McNaught followed up: “Why now, when the Free Syrian Army was so quickly consolidating its hold, were its ranks not being swelled by volunteers from the city?”

One of the rebels (gesturing in image) responded: “They are afraid of the situation now. It’s new to them. It’s not like the countryside all around here which has had time to get used to the fighting.”  Trauma requires practice.

The government of Qatar owns Al Jazeera. Qatar partnered with NATO in Libya by providing troops on the ground and cash to the Libya rebels. The built in bias gives credibility to the claim of tepid local support. Like the people of Damascus who also kept their distance from rebels, Syrians in Aleppo are not consumed by anti-regime passion. That may have something to do with public polling showing that “most Syrians are in favour of Bashar al-Assad remaining as president.”

What kind of revolution is this? Fighters from the countryside plus foreign fighters including al Qaeda move into the nation’s largest city, attack police and government security installations inspiring … nothing much. The response of citizens both cities show that this is more an attack on cities rather than a broad based revolution.

There are a number of ways the revolution can succeed. However, success will be meaningless if the cause can’t even inspire noticeable support from citizens in the two largest cities.

Over time, the ruling Ba’ath party of Bashar al-Assad relied on strong support from rural areas and the military. City dwellers were less inclined to support the regime, particularly in Aleppo. The rebels have not inspired much support in an area where support was expected. Where will they find it?

Turkey is the designated U.S.-NATO proxy. The Asia Times reported a conversation between President Obama and Turkey’s President Erdogan in which Obama urged Turkey to send al-Assad on a permanent vacation. However, Turkey is experiencing some immediate blowback from its alliance with the West.

Long term hostilities between the Turkish state and its huge Kurdish population (nearly 20%) have been inflamed by the Syrian conflict. The Kurdish military arm, the PKK (Kurdistan Workers’ Party), recently set up a base in Iraq. The PKK launched attacks on Turkish officials and facilities in the Kurdish region.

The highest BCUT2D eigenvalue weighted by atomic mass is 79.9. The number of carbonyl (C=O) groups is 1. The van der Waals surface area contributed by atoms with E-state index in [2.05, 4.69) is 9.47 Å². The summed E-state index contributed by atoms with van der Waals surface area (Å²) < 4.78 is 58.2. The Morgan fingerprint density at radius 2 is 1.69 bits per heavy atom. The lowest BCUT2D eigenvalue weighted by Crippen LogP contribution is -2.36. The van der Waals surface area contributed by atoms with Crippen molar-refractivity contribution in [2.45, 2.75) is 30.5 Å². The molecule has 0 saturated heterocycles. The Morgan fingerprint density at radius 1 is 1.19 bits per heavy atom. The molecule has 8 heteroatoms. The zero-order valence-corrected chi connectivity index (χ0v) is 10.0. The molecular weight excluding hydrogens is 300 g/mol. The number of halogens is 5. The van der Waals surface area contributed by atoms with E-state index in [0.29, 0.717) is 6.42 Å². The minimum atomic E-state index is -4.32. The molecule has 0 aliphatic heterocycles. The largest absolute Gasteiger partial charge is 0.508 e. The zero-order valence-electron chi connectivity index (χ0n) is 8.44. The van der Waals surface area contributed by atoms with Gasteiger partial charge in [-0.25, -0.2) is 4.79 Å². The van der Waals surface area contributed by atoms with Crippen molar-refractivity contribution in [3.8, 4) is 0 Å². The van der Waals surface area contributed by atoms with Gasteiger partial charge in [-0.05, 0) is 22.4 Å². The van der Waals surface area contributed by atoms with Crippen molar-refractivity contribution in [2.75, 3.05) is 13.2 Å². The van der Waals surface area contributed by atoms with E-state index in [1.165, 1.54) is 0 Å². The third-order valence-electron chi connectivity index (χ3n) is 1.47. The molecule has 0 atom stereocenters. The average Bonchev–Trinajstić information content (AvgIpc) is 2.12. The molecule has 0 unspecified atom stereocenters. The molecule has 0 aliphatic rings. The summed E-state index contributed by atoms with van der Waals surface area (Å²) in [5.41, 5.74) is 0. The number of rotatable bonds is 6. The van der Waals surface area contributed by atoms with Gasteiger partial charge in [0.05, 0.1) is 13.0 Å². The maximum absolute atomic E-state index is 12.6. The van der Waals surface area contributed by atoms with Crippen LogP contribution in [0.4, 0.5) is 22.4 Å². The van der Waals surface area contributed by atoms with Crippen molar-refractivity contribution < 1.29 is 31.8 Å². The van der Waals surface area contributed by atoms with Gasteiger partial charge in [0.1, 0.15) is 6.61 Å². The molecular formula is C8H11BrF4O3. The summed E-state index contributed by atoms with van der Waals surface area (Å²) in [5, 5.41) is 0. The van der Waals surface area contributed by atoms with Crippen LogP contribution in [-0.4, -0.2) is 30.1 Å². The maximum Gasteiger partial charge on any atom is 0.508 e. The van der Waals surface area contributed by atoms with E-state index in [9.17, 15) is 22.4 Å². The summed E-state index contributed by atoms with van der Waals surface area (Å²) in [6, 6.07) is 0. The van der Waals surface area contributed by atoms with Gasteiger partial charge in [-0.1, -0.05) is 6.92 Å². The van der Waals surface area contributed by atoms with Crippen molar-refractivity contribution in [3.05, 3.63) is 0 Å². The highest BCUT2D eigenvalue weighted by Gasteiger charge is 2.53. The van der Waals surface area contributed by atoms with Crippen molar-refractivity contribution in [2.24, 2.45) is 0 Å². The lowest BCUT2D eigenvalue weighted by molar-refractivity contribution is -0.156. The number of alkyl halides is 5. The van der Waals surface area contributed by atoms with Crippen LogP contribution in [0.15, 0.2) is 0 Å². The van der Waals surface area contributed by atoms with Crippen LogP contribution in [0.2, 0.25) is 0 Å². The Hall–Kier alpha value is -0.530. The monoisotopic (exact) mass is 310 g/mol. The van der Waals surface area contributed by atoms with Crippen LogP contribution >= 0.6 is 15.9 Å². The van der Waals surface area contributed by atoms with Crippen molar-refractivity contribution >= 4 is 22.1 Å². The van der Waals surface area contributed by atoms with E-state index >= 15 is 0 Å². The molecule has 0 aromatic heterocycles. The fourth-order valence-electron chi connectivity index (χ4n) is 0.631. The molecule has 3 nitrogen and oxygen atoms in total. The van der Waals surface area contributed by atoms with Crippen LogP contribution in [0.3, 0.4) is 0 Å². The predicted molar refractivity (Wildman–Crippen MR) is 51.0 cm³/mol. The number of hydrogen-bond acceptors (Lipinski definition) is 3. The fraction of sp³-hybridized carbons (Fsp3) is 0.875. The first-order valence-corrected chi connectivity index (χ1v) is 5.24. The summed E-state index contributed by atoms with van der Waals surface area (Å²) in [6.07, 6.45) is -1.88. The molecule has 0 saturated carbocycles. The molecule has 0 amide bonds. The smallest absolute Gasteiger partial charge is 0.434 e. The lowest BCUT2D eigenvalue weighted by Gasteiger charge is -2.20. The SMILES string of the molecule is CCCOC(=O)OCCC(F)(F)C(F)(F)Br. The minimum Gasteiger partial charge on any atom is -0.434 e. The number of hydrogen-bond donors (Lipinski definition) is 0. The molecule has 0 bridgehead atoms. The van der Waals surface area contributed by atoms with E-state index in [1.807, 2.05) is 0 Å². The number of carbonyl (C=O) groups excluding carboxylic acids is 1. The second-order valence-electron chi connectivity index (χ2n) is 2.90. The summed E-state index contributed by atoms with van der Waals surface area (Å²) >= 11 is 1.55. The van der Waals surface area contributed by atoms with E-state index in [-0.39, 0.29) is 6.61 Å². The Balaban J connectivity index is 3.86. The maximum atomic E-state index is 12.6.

This is President Recep Erdoğan’s worst nightmare. He’s set up his Foreign Minister as the fall guy if things go terribly wrong for Turkey (e.g., Syria survives as a viable state, a robust conflict with the Kurds).

There are few voices out there predicting that the Syrian government will survive the rebel assault. But the rebels can’t find any open support in an area that should be sympathetic during the critical battle (Aleppo). Therefore, it is reasonable to ask: what happens if the enterprise falls on its face?

The United States and NATO would have to question the viability of its Libyan formula for regime change.

1. Take advantage of a political clash between a used up/undesirable leader and some internal faction (the rebels).

2. Covertly arm and otherwise assist the rebels;

3. Get a UN resolution decrying human rights violations based on evidence from an NGO aligned with the rebels;

4. Overtly arm and otherwise assist the rebels;

5. Win the battle for the rebels.

The steps must be followed in sequence. The current effort in Syria has stalled on step three.

This gives the Obama administration an opportunity. It can stop interfering with a sovereign state that poses no imminent threat to the United States and refocus its time and efforts on the people who are sinking in a very real economic depression.